Brazil’s Syrians divided on Bashar al-Assad

With Syria embroiled in civil conflict, immigrant community in Sao Paulo is at odds over support for the ruling regime.

Syrians in Sao Paulo.
Inside Club Homs, the names of the first 400 Syrians immigrants are engraved in granite [Gabriel Elizondo/Al Jazeera]

Sao Paulo, Brazil – The ornate conference room looks like what you might expect to find in an office of a top government minister in Syria: Comfortable chairs neatly organised around an oval, perfectly polished oak table, tasteful pieces of Arab art lining the walls, and long drapes over the windows. Directly in the centre, at eye level, is a framed photo of stoic-looking Syrian President Bashar al-Assad.

But this is not Damascus, rather the view from inside Club Homs, a decades-old social club rooted and named after the first group of Syrian immigrants to Brazil.

Club Homs sits on busy Avenida Paulista – one of the busiest streets in Sao Paulo. But with its discreet and simple lettering in front, the club is easy to walk right past without noticing.

The club is a symbol of the first group of 400 Syrian immigrants – all from Homs and most Christians – who came to Brazil at the invitation of Brazilian emperor Dom Pedro II, ruler from 1831-1889, a worldly globetrotter who spoke Arabic among multiple other languages.

Today look around Sao Paulo and symbols of Syrian influence are evident in the Hospital Sirio-Libanes (Syrian-Lebanese Hospital), the Syrian Arab Republic Viaduct, the Syrian Orthodox Cathedral, the Esporte Clube Sirio (Syrian Sports Club), not to mention dozens of shops and restaurants downtown run by Syrians.

Club Homs, the social club on busy Avenidua Paulista in Sao Paulo. [Gabriel Elizondo/Al Jazeera]

There are no exact statistics, but it’s generally accepted there are about four million people in Brazil who are citizens or descendents of Syria, according to Tammam Daaboul, a Syrian writer in Sao Paulo who runs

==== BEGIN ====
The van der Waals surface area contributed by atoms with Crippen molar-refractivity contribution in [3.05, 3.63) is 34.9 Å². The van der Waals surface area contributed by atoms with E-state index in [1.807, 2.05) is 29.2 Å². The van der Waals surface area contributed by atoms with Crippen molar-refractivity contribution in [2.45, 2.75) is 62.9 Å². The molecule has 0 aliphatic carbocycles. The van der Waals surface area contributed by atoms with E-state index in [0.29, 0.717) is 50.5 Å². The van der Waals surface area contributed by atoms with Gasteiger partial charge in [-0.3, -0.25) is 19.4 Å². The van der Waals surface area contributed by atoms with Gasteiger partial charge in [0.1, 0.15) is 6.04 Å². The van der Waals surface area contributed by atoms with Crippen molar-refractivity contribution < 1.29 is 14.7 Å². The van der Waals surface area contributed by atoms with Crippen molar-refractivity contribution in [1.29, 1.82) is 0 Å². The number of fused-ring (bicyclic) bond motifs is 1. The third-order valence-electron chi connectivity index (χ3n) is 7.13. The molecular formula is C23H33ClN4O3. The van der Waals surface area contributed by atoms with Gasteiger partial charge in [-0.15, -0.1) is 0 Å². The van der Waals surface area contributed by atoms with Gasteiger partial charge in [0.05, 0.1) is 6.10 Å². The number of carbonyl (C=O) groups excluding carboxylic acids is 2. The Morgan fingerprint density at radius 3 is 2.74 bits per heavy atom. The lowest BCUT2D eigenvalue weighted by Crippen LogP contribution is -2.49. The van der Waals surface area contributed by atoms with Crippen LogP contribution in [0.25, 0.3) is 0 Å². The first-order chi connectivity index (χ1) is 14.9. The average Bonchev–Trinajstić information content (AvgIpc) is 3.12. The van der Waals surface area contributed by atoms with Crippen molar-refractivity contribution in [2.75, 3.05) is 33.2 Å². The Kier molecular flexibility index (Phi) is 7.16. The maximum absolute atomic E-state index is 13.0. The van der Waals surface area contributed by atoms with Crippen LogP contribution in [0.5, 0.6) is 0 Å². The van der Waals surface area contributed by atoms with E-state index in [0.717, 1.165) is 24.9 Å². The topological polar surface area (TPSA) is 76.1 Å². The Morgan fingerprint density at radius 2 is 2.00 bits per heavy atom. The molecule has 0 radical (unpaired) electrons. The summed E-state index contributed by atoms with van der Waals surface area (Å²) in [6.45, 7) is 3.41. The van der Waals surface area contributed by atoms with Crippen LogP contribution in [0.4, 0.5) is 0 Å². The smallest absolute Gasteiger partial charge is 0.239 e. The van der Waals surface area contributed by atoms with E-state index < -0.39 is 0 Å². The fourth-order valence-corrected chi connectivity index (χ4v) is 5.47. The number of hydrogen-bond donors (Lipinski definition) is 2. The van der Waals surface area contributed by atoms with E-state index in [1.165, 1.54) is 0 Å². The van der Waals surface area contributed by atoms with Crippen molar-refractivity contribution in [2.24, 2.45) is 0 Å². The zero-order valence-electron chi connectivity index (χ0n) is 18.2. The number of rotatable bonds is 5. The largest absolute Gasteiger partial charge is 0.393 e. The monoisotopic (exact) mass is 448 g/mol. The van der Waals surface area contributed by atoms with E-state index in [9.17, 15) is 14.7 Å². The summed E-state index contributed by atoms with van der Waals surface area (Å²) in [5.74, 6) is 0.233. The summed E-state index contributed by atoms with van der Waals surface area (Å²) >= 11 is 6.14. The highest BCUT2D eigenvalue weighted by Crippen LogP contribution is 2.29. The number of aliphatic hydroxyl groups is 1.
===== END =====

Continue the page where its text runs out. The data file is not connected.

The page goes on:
With Syria embroiled in escalating civil conflict, those in Sao Paulo find themselves largely divided, just like their homeland.

On one side there is Eduardo Elias, a descendant from Syria, a longtime member of Club Homs and current president of the Federation of Arab Entities in Brazil.

Elias is deeply troubled by the conflict in Syria, but stands behind al-Assad.

“I think it’s my obligation, as a son of a Syrian immigrant,” Elias said. “I swore to my father that I would always defend Syria, and I always will. This conflict cannot continue. What is happening in Syria is foreign fighters that are attacking and it’s also Syrians that are not thinking of their country, only power and politics.”

As Elias sits in the conference room at Club Homs, he enjoys telling stories of his more than two dozen trips back to Syria, and showing photographs of himself with al-Assad and his wife Asma when they visited Brazil in 2010.

“When Assad came here to Sao Paulo, he made a speech, and he gave us a big responsibility,” Elias remembers. “He said, ‘each one of you is an ambassador to Syria, be good citizens to make Syria bigger.’ I had a private conversation with him, and it didn’t seem to me that he was evil or the devil that everyone now is making him out to be.”

Different points of view